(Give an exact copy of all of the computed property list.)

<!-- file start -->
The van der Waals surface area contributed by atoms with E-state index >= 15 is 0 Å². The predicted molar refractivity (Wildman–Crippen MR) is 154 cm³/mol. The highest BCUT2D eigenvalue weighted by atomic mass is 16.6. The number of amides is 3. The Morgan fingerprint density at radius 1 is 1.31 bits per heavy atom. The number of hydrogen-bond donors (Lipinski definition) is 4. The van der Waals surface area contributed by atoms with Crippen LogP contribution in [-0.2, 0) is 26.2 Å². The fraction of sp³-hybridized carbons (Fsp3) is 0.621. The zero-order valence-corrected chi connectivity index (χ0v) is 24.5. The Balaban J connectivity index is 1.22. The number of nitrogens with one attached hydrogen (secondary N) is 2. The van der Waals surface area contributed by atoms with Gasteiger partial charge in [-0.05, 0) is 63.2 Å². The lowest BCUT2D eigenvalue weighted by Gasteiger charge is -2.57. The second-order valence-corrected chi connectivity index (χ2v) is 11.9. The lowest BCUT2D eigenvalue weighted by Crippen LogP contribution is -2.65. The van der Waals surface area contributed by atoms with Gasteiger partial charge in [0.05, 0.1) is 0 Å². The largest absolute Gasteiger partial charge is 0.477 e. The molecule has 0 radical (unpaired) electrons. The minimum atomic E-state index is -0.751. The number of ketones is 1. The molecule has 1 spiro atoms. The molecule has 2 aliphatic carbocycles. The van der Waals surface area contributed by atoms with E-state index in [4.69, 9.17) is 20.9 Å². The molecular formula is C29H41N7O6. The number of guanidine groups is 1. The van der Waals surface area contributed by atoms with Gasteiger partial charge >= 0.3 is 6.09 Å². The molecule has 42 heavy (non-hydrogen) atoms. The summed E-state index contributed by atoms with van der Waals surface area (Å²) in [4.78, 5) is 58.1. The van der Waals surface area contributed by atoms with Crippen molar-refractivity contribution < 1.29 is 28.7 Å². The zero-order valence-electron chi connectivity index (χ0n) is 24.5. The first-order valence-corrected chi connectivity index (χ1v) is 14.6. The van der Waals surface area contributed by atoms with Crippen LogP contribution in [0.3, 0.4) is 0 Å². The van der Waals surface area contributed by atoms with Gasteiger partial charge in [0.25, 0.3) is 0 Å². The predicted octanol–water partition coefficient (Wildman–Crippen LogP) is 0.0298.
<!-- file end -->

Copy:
The van der Waals surface area contributed by atoms with E-state index >= 15 is 0 Å². The predicted molar refractivity (Wildman–Crippen MR) is 154 cm³/mol. The highest BCUT2D eigenvalue weighted by atomic mass is 16.6. The number of amides is 3. The Morgan fingerprint density at radius 1 is 1.31 bits per heavy atom. The number of hydrogen-bond donors (Lipinski definition) is 4. The van der Waals surface area contributed by atoms with Crippen LogP contribution in [-0.2, 0) is 26.2 Å². The fraction of sp³-hybridized carbons (Fsp3) is 0.621. The zero-order valence-corrected chi connectivity index (χ0v) is 24.5. The Balaban J connectivity index is 1.22. The number of nitrogens with one attached hydrogen (secondary N) is 2. The van der Waals surface area contributed by atoms with Gasteiger partial charge in [-0.05, 0) is 63.2 Å². The lowest BCUT2D eigenvalue weighted by Gasteiger charge is -2.57. The second-order valence-corrected chi connectivity index (χ2v) is 11.9. The lowest BCUT2D eigenvalue weighted by Crippen LogP contribution is -2.65. The van der Waals surface area contributed by atoms with Gasteiger partial charge in [0.05, 0.1) is 0 Å². The largest absolute Gasteiger partial charge is 0.477 e. The molecule has 0 radical (unpaired) electrons. The minimum atomic E-state index is -0.751. The number of ketones is 1. The molecule has 1 spiro atoms. The molecule has 2 aliphatic carbocycles. The van der Waals surface area contributed by atoms with E-state index in [4.69, 9.17) is 20.9 Å². The molecular formula is C29H41N7O6. The number of guanidine groups is 1. The van der Waals surface area contributed by atoms with Gasteiger partial charge >= 0.3 is 6.09 Å². The molecule has 42 heavy (non-hydrogen) atoms. The summed E-state index contributed by atoms with van der Waals surface area (Å²) in [4.78, 5) is 58.1. The van der Waals surface area contributed by atoms with Crippen molar-refractivity contribution < 1.29 is 28.7 Å². The zero-order valence-electron chi connectivity index (χ0n) is 24.5. The first-order valence-corrected chi connectivity index (χ1v) is 14.6. The van der Waals surface area contributed by atoms with Crippen LogP contribution in [0.3, 0.4) is 0 Å². The van der Waals surface area contributed by atoms with Gasteiger partial charge in [0.25, 0.3) is 0 Å². The predicted octanol–water partition coefficient (Wildman–Crippen LogP) is 0.0298.